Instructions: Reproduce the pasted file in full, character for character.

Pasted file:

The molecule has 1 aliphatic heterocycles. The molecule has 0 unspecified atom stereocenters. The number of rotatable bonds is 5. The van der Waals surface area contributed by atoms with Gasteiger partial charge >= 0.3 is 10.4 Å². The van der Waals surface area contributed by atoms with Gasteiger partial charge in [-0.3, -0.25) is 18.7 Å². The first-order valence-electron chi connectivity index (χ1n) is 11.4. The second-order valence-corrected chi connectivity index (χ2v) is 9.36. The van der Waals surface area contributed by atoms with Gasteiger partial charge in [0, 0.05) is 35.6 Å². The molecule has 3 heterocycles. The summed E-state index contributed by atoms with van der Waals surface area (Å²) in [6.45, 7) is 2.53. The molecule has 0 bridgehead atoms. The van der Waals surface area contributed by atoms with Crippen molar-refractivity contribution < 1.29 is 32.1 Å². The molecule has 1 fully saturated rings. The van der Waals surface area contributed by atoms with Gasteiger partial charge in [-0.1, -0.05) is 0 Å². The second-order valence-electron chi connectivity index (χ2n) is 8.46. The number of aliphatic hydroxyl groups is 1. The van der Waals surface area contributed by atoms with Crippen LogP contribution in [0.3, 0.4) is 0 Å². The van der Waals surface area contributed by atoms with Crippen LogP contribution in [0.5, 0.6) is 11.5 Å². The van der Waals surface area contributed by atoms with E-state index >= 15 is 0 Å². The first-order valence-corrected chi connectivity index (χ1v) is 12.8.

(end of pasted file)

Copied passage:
The molecule has 1 aliphatic heterocycles. The molecule has 0 unspecified atom stereocenters. The number of rotatable bonds is 5. The van der Waals surface area contributed by atoms with Gasteiger partial charge >= 0.3 is 10.4 Å². The van der Waals surface area contributed by atoms with Gasteiger partial charge in [-0.3, -0.25) is 18.7 Å². The first-order valence-electron chi connectivity index (χ1n) is 11.4. The second-order valence-corrected chi connectivity index (χ2v) is 9.36. The van der Waals surface area contributed by atoms with Gasteiger partial charge in [0, 0.05) is 35.6 Å². The molecule has 3 heterocycles. The summed E-state index contributed by atoms with van der Waals surface area (Å²) in [6.45, 7) is 2.53. The molecule has 0 bridgehead atoms. The van der Waals surface area contributed by atoms with Crippen molar-refractivity contribution < 1.29 is 32.1 Å². The molecule has 1 fully saturated rings. The van der Waals surface area contributed by atoms with Gasteiger partial charge in [-0.1, -0.05) is 0 Å². The second-order valence-electron chi connectivity index (χ2n) is 8.46. The number of aliphatic hydroxyl groups is 1. The van der Waals surface area contributed by atoms with Crippen LogP contribution in [0.3, 0.4) is 0 Å². The van der Waals surface area contributed by atoms with Crippen LogP contribution in [0.5, 0.6) is 11.5 Å². The van der Waals surface area contributed by atoms with E-state index >= 15 is 0 Å². The first-order valence-corrected chi connectivity index (χ1v) is 12.8.